When you go to sleep or go into a reclining position, gravity no longer pulls everything in your abdomen straight down. If you have a full stomach, this can cause acid reflux, potentially resulting in long-term damage to your esophagus. If you have digestive problems when you lie down after going to sleep, you should talk to your doctor and consider making changes to your lifestyle.
When you eat food, your stomach churns to help mix the food with gastric acid and break it down. The top of your stomach is lined with a ring of muscle known as the lower esophageal sphincter. This muscle prevents the contents of your stomach from traveling up into your esophagus. However, when partially digested food presses up against the lower esophageal sphincter, it can relax. When you have a full stomach and lie down, more food can press against the sphincter, allowing the contents of your stomach to re-enter your esophagus.
Your stomach produces large amounts of acid to help break down food and activate special enzymes that further digest proteins. Although your stomach is equipped to handle this acid, your esophagus is not. If the acidic contents of your stomach escape into your esophagus, the cells that line your esophagus become damaged by the stomach acid. This process, known as acid reflux, can cause a burning pain in your chest and might also result in an unpleasant taste in your mouth. You might also develop a dry cough, hoarseness, a sore throat or have trouble swallowing.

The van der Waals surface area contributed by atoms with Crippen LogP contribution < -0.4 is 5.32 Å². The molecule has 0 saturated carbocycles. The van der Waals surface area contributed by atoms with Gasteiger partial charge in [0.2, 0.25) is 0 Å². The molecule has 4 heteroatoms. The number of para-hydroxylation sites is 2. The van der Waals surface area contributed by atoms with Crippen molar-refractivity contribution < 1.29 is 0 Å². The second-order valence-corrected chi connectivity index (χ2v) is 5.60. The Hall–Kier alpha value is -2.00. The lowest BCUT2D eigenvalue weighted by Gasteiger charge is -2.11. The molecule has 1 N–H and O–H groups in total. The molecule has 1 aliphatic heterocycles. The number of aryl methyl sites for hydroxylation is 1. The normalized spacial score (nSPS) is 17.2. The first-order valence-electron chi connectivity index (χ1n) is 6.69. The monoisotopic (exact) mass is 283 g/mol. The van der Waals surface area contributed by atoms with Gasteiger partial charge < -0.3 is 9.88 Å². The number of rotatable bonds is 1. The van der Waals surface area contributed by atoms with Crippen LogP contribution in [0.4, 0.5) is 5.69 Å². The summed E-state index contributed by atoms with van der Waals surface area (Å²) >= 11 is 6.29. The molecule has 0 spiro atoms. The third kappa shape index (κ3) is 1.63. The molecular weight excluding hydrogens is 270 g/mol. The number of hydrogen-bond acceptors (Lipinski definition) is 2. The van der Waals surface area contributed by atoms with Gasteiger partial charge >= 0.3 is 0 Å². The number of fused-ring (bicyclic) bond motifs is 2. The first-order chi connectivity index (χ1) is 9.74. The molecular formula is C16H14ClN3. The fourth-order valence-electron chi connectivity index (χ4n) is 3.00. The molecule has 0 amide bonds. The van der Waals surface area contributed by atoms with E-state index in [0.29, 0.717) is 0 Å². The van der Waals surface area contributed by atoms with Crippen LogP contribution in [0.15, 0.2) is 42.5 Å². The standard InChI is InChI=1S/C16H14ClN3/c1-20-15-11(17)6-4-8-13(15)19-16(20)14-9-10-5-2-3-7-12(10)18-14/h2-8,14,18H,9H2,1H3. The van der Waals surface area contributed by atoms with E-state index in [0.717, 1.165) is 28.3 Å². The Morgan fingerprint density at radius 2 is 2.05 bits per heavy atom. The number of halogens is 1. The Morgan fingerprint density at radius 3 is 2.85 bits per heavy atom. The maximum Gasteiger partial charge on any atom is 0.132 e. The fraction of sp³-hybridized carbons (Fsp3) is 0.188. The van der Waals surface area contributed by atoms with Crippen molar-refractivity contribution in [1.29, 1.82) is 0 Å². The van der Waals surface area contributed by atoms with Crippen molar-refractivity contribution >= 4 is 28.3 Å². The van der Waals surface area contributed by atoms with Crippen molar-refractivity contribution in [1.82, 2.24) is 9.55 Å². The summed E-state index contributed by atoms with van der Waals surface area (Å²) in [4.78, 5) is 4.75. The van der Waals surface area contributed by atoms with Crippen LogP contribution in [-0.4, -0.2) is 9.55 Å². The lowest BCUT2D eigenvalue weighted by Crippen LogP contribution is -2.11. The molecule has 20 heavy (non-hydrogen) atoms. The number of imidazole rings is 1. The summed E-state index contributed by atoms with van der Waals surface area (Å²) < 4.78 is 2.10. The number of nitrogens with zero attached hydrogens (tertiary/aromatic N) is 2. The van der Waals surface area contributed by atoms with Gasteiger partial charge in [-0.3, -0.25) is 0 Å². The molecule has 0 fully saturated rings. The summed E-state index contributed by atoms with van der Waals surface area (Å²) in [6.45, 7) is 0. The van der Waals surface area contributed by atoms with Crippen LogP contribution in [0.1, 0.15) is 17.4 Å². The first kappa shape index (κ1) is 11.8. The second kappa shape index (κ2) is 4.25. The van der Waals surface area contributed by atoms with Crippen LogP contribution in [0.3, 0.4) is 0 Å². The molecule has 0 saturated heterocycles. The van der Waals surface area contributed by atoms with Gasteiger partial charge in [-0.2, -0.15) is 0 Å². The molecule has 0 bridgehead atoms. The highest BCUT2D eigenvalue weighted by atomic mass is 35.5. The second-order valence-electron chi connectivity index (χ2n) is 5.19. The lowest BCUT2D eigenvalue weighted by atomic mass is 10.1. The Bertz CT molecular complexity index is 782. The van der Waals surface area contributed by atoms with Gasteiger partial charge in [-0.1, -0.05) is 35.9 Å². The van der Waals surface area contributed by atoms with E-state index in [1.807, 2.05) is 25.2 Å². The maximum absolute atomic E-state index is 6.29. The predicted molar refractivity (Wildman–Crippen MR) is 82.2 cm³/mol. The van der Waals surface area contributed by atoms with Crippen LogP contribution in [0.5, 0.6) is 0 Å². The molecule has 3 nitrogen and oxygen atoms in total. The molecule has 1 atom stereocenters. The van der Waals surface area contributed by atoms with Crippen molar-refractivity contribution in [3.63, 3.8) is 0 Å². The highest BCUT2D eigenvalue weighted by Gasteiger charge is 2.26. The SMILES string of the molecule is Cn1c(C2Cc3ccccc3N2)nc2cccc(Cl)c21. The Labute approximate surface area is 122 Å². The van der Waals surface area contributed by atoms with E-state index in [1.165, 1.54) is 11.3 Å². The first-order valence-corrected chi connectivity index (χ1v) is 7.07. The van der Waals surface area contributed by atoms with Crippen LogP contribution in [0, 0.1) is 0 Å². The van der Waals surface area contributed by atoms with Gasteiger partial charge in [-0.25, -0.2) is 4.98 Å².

Stomach Acid Problems
Lying down on a full stomach can cause significant discomfort, but it can also lead to serious health problems. If the lining of your esophagus is regularly burned by stomach acid, your esophageal cells will gradually change, resulting in a phenomenon known as Barrett's esophagus. This increases your risk of developing esophageal cancer. Chronic acid reflux can also cause your esophagus to narrow or develop open sores.
Preventing Acid Reflux
The easiest way to prevent the adverse effects that occur when you lie down after eating is to avoid reclining for at least three hours after eating a large meal. You can also try to eat smaller meals in the evening. Raising the head of your bed by between 6 and 8 inches will also help prevent acid reflux. If you regularly experience acid reflux, you might have some other health problem, such as a hiatal hernia, which might be contributing to this problem, so talk to your doctor if acid reflux is a regularly occurring problem.